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Categories: LitigationConstitutional Law
Tags: Public EmployeesGovernmental LitigationSara E. AulisioJamie A. ColeEdward G. GuedesMichael S. PopokJoseph H. SerotaMatthew H. MandelFort Lauderdale LitigatorsMiami LitigatorsFort Lauderdale Constitutional Law AttorneysMiami Constitutional Law AttorneysSouth Florida Constitutional Law AttorneysSouth Florida LitigatorsProtected ActivityFlorida Litigation AttorneysFort Lauderdale Civil Litigation AttorneysMiami Litigation Attorney
Author(s): Sara E. Aulisio

Florida Employers Take Note....Eleventh Circuit Holds Pre-Eligibility Notice of Post-Eligibility Leave Is Protected Activity Under FMLA

In a case of first impression, the Eleventh Circuit Court of Appeals (the “Court”) has held that the Family Medical Leave Act (“FMLA”) protects employees’ pre-eligibility requests for post-eligibility leave. The case, Pereda v. Brookdale Senior Living Communities, Inc., ---- F. 3d -----, 2012 WL 43271 (11th Cir. Jan. 10, 2012), should provide guidance to Florida employers dealing with the question of whether an employee is engaging in “protected activity” under the FMLA.

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Categories: Labor and EmploymentLitigationFederal LawFederal Courts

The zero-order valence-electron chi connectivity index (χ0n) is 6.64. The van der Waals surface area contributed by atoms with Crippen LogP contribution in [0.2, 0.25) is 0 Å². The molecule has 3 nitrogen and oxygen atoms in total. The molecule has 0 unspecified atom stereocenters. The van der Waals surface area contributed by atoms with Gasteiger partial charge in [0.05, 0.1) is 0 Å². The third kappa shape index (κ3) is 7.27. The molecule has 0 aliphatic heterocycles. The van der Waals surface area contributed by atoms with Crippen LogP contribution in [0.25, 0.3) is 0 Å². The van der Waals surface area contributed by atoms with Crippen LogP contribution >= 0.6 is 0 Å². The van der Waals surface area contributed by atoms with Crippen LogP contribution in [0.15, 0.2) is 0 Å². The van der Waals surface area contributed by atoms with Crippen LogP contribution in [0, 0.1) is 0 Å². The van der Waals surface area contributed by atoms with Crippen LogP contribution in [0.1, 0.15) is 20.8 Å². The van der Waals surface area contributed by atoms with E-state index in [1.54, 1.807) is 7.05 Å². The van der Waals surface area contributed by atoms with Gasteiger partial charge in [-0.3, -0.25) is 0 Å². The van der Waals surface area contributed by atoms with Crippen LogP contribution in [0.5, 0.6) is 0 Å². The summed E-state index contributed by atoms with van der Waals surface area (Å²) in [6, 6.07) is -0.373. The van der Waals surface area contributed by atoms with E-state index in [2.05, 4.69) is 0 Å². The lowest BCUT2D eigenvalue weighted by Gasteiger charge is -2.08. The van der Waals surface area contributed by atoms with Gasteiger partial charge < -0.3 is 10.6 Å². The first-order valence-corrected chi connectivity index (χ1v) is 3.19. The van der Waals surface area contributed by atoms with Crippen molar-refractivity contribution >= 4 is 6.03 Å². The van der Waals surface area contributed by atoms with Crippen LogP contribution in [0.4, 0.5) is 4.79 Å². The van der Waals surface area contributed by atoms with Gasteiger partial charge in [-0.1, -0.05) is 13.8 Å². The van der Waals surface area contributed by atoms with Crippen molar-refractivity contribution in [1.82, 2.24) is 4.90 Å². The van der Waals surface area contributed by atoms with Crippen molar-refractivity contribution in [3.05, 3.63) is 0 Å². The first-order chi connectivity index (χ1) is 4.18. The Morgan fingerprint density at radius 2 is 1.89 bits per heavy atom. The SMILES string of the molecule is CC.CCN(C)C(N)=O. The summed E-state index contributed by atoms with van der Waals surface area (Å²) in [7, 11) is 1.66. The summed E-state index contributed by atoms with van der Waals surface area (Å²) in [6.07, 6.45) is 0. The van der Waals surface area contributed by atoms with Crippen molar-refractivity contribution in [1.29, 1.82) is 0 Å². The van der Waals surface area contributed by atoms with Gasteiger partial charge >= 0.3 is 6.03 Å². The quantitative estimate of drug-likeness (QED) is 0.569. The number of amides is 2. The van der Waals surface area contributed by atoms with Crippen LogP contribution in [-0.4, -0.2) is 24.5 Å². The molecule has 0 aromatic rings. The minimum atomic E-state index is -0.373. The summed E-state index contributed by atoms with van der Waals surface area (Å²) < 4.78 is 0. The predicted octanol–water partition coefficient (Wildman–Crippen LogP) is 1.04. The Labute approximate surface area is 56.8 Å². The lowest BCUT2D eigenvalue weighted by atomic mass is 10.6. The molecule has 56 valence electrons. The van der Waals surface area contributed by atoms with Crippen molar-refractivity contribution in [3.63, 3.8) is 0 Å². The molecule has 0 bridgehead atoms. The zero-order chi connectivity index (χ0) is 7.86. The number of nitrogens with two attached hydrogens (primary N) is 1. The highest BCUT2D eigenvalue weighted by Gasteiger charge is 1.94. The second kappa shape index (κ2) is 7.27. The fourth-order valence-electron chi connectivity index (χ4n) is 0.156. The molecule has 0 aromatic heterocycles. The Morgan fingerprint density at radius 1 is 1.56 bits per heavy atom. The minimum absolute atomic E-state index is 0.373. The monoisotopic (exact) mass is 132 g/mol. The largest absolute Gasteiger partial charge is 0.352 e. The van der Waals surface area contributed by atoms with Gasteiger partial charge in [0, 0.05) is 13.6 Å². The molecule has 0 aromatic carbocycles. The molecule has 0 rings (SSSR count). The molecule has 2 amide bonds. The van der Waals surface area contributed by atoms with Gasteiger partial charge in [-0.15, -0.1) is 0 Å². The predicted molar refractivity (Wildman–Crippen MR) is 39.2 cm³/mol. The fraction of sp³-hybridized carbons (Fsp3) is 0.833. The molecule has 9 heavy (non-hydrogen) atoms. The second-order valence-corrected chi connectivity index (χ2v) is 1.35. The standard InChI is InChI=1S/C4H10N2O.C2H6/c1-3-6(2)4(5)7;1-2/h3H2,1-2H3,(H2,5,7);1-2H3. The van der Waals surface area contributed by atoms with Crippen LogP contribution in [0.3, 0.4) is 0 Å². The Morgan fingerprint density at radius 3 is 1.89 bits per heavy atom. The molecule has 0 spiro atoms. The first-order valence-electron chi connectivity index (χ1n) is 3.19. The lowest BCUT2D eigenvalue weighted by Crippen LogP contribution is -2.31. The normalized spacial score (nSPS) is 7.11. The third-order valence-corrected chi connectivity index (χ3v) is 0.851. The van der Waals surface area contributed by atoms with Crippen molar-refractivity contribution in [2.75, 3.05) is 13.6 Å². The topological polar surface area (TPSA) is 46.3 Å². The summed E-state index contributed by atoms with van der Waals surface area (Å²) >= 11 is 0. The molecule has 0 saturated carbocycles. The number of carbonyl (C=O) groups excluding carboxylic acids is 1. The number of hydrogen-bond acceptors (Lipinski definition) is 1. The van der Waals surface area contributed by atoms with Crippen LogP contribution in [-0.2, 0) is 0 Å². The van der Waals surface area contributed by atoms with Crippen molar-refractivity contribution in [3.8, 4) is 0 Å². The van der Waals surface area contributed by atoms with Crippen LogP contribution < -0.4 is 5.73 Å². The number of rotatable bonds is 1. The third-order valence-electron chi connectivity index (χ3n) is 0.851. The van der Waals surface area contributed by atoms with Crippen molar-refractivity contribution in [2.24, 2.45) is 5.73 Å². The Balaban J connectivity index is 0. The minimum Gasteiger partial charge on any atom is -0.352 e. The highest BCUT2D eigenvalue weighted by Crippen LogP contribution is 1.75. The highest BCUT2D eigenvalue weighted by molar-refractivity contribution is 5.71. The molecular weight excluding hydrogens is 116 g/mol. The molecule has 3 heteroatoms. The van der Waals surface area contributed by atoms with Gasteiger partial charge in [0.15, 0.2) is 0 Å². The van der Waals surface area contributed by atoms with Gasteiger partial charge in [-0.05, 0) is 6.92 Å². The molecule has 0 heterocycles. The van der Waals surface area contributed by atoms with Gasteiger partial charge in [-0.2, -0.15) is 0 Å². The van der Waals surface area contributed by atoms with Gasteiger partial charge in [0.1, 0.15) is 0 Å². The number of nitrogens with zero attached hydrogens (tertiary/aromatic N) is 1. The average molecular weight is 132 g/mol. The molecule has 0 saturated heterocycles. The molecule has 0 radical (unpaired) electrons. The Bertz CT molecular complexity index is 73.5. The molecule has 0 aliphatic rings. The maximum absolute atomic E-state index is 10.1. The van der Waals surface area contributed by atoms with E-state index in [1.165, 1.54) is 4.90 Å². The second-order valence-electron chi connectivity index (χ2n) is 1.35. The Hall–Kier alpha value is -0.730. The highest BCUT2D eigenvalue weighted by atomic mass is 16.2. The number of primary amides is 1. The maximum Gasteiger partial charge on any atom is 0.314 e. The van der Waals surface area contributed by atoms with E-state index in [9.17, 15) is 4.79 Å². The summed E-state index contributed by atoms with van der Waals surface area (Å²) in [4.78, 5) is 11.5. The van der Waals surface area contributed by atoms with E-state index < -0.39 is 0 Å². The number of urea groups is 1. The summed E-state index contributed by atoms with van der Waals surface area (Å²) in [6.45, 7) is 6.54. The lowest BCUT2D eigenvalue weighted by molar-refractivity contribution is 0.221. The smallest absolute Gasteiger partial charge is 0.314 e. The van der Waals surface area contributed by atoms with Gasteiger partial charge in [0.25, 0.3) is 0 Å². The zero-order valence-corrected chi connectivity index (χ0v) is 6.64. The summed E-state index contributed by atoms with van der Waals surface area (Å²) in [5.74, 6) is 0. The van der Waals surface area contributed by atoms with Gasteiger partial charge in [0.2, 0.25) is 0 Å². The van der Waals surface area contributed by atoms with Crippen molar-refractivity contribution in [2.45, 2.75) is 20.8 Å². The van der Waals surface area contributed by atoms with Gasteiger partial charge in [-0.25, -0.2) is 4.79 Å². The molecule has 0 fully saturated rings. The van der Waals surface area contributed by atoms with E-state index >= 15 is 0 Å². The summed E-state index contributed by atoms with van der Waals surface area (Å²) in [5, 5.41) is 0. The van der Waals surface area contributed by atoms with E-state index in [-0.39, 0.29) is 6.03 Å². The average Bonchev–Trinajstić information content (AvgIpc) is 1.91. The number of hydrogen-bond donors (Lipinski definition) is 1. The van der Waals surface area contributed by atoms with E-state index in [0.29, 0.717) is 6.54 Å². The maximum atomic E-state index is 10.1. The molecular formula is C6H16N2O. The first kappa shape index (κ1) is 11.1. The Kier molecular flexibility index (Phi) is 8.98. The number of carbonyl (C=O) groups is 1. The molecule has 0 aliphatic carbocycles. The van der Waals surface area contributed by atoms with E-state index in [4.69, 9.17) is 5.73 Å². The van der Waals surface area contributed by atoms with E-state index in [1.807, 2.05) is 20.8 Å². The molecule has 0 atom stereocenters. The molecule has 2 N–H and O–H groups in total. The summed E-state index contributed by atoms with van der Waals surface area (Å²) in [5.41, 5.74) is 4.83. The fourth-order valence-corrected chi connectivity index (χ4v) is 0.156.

Tags: Public EmployeesEmployment AgreementsPublic EmployersCollective BargainingJamie A. ColeEdward G. GuedesMichael S. PopokBrett J. SchneiderJoseph H. SerotaFort Lauderdale Business Litigation AttorneysFort Lauderdale Business Litigation LawyersSouth Florida Business Dispute Litigation AttorneysSouth Florida Business Dispute Litigation LawyersMatthew H. MandelFort Lauderdale LitigatorsMiami LitigatorsSouth Florida LitigatorsFort Lauderdale Employment Law AttorneysMiami Employment Law AttorneysSouth Florida Employment Law AttorneysFort Lauderdale Labor Law AttorneysMiami Labor Law AttorneysSouth Florida Labor Law AttorneysEleventh Circuit Court of AppealsFamily Medical Leave ActProtected ActivityFlorida Commercial Litigation LawyerFlorida Employment AttorneysFlorida Labor LawyersFlorida Litigation AttorneysFort Lauderdale Civil Litigation AttorneysFort Lauderdale Commercial Litigation AttorneysFort Lauderdale Commercial Litigation AttorneysFort Lauderdale Employment LawyerFort Lauderdale Employment LawyerMiami Commercial Litigation AttorneyMiami Employment AttorneyMiami Employment AttorneyMiami Labor LawyerMiami Litigation AttorneySouth Florida Employment Lawyers
Author(s): Brett J. Schneider & Brooke P. Dolara